Baldus was trained as a painter and learned photography by 1849. He was a founding member of the Société Héliographique in 1851 and the Société française de Photographie in 1857. The Commission des Monuments Historiques chose Baldus and four others to form the Mission Héliographique in 1851 to document the architectural heritage of France region by region. Baldus photographed in the provinces of Burgandy, the Dauphiné, and Provence. He photographed Paris in 1852 and in 1855 he reproduced several albums of views of railroads for the Baron James de Rothschild. He invented an elegant but not commercially useful photogravure process by 1854. In late 1850s he documented the flooding of the Rhône. He changed from the calotype to the collodion process in 1854 and made for the government a complete documentation of the new wing of the Louvre in over 2000 detail photographs. Highly respected by the end of the decade, he received the Cross of the Legion of Honor in 1860. He photographed Paris again in the early 1860s, the last of his active work. Photogravure publications of his work continued to be published in the 1870s.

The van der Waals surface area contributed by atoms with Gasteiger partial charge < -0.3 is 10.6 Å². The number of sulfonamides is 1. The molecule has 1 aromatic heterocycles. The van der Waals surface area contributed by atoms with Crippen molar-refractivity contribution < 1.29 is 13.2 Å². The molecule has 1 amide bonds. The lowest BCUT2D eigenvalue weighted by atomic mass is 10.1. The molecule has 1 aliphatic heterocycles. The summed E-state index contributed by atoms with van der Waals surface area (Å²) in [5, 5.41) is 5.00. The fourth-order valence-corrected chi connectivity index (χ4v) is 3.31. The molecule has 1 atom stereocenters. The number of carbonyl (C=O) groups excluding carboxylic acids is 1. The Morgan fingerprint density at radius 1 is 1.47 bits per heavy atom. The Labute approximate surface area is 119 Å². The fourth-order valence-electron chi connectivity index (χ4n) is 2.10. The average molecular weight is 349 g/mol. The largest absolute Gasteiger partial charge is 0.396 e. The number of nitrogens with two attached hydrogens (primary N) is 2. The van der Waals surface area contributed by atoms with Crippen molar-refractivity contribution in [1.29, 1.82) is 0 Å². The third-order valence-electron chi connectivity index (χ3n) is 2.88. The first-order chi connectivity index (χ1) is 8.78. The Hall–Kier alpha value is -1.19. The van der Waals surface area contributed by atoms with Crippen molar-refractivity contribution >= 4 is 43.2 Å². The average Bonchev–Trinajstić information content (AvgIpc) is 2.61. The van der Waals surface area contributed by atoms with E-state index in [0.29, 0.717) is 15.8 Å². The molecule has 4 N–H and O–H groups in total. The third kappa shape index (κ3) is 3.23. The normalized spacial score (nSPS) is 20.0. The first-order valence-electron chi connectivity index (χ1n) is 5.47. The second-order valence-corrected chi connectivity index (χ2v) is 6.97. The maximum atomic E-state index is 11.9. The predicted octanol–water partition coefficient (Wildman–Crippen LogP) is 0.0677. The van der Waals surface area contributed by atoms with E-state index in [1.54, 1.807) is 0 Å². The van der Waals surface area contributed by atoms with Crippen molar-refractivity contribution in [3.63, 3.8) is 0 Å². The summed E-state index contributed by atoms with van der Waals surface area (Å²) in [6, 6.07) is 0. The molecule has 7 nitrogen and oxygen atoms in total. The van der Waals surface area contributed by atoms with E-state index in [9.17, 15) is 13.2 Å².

Pare, Richard. Photography and Architecture, 1839-1939. New York, 1982.
Ref Number: 1989.484.
Daniel, Malcolm. The Photographs of Edouard Baldus. Exh. cat. The Metropolitan Museum of Art, New York, 1994.